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J Comp Neurol. 1998 Apr 20;393(4):426-38.

ZENK protein regulation by song in the brain of songbirds.

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Laboratory of Animal Behavior, The Rockefeller University, New York, New York 10021, USA.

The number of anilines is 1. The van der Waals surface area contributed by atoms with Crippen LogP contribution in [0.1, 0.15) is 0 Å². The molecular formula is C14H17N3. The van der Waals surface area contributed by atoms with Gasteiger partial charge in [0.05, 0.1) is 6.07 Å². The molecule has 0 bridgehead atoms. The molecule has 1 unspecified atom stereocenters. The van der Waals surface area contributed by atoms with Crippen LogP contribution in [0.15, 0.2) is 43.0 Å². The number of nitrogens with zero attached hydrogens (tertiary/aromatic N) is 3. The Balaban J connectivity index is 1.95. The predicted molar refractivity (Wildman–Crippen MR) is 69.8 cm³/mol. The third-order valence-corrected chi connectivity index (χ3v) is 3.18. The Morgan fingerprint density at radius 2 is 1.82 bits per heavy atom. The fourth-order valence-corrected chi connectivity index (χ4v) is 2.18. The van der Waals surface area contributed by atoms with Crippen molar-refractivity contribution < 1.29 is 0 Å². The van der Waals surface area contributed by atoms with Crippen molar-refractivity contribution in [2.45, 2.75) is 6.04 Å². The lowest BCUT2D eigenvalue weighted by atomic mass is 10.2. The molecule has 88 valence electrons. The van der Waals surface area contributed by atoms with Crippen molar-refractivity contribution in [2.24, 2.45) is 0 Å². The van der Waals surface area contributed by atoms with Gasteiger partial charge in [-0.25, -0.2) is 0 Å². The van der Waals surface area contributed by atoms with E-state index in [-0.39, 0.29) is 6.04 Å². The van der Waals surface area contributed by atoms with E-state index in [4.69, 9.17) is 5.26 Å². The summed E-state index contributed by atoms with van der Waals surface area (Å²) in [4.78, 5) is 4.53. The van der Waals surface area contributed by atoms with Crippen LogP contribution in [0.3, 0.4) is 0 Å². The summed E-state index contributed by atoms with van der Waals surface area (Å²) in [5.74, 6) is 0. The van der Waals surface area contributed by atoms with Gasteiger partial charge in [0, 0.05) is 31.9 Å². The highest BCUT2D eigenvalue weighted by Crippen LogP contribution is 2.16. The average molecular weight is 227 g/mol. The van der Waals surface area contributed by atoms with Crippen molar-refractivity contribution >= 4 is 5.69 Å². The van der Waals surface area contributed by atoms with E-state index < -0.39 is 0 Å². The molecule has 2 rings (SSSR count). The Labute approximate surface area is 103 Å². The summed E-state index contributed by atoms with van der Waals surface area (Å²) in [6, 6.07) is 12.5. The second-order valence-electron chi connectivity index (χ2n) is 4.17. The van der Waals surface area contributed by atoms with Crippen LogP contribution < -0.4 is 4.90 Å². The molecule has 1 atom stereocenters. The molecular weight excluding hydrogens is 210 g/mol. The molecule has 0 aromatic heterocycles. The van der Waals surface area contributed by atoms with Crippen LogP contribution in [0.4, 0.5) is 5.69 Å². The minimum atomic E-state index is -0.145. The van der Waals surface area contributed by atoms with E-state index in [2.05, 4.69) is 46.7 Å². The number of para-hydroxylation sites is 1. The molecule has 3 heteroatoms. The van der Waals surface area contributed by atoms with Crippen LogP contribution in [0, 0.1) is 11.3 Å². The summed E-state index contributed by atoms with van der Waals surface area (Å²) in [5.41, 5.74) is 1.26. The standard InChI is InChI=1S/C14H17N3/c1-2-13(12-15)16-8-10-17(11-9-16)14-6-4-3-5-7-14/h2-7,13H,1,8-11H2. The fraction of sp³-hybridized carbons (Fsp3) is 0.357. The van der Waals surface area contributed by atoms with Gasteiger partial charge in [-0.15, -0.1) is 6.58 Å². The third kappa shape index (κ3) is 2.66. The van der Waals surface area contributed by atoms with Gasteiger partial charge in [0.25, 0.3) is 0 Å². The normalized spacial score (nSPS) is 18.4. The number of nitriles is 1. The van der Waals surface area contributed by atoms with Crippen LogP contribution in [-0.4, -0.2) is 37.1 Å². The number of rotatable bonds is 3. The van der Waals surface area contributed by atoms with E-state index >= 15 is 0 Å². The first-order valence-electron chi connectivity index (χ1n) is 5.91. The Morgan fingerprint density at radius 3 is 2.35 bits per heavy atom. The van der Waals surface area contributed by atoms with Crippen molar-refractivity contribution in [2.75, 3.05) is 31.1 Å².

When songbirds hear the song of another individual of the same species or when they sing, the mRNA levels of the ZENK gene increase rapidly in forebrain areas involved in vocal communication. This gene induction is thought to be related to long-term neuronal change and possibly the formation of song-related memories. We used immunocytochemistry to study the levels and distribution of ZENK protein in the brain of zebra finches and canaries after presentation of song playbacks. Birds that heard the playbacks and did not sing in response showed increased ZENK protein levels in auditory brain areas, including the caudomedial neostriatum and hyperstriatum ventrale, fields L1 and L3, the shelf adjacent to the high vocal center (HVC), the cup adjacent to the nucleus robustus archistriatalis (RA), and the nucleus mesencephalicus lateralis pars dorsalis (MLd). No ZENK expression was seen in song nuclei in these birds. Males that sang in response to the playbacks showed, in addition to auditory areas, increased ZENK protein in several song control nuclei, most prominently in HVC, RA, area X, and the dorsomedial nucleus (DN) of the intercollicular complex. The rise in ZENK protein followed that described previously for ZENK mRNA by a short lag, and the distribution of ZENK-labeled cells was in agreement with previous analysis of mRNA distribution. Thus, ZENK protein regulation can be used to assess activation of brain areas involved in perceptual and motor aspects of song. Possible implications of ZENK induction in these areas are discussed.

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